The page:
We cannot allow ourselves to come to the conclusion that one mayor of Japan stated succinctly:
"We have lost our sense of faith in government promises about the safety of nuclear power after Fukushima," said Toshiyuki Sakai, the mayor of Karatsu City. (WSJ, 6/24/2011)Although the backup cooling systems at American nuclear plants are robust with multiple layers, we absolutely cannot allow a hydrogen explosion to spew radioactivity into the environment. The Center is proposing a 'Fukushima Protocol' to serve as a worst-case, last line of defense to prevent such an explosion:
The Fukushima Protocol is a predetermined response to a complete loss of coolant at a nuclear power plant, failure of nitrogen injection and failure of hydrogen venting to bring the reactor under control. The Center believes this emergency procedure will prevent the sort of hydrogen explosions that exacerbated the crisis at the Fukushima Daiichi nuclear plant facility. It is being reported that the venting system at Fukushima failed due to loss of electricity and inability of workers to initiate manual venting due to high radiation levels.The Center believes that this drastic measure must be in place as the absolute final fail safe method for dealing with a catastrophic loss of coolant, regardless of the circumstances. Another component of the Fukushima disaster was the delay in decision-making by the nuclear utility and the government. A predetermined response will prevent such a delay. We believe such a measure would reassure the public that a hydrogen explosion like the one that occurred in Japan simply cannot happen here. Maybe Japan can renew public confidence in nuclear power by implementing a Fukushima Protocol too.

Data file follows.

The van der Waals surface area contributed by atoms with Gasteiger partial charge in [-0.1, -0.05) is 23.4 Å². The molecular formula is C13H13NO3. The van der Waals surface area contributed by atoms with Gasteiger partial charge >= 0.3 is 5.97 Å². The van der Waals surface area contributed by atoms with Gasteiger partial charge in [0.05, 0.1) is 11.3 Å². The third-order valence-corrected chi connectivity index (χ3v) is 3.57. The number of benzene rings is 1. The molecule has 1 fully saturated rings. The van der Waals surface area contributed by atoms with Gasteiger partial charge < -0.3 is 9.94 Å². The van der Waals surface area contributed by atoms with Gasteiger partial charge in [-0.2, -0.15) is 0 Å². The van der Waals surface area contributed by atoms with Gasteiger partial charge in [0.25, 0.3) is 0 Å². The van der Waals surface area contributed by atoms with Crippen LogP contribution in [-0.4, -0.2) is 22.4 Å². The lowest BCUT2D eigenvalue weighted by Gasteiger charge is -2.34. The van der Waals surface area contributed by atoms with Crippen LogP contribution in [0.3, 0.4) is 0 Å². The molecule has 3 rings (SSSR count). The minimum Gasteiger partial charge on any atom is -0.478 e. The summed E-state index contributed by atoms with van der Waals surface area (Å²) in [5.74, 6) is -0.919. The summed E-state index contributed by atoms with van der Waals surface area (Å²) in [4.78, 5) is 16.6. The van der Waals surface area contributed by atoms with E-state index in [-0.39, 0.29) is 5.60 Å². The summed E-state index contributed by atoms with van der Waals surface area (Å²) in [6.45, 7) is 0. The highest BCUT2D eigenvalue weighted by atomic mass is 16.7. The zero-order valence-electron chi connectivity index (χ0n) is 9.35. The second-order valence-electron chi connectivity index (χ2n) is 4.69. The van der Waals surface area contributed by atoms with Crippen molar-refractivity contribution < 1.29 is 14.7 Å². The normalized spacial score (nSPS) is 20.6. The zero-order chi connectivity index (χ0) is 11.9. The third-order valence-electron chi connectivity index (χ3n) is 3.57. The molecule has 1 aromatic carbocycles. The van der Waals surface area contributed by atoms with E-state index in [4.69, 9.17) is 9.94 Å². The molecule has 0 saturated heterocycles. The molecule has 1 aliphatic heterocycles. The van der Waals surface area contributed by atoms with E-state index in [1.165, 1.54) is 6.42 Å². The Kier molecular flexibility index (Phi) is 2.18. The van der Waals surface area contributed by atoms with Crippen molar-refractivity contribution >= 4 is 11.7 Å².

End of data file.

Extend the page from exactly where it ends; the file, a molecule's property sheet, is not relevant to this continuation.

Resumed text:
The Fukushima Protocol calls for flooding a containment dome or containment building with sand, cadmium, boron, cement and concrete immediately upon the complete loss of cooling at a reactor. Of course, this means the loss of the reactor and does not necessarily prevent a meltdown. It should be effective in displacing any hydrogen buildup, thus preventing a hydrogen explosion. Cadmium and boron are neutron absorbers and should help in reducing fissioning. The sand can quickly fill the containment structure and the cement/concrete mix will serve to seal the facility.
The Nuclear Regulatory Commission (NRC), which has staff on site at nuclear power plants in America, would make the call and order the company to immediately implement the Fukushima Protocol.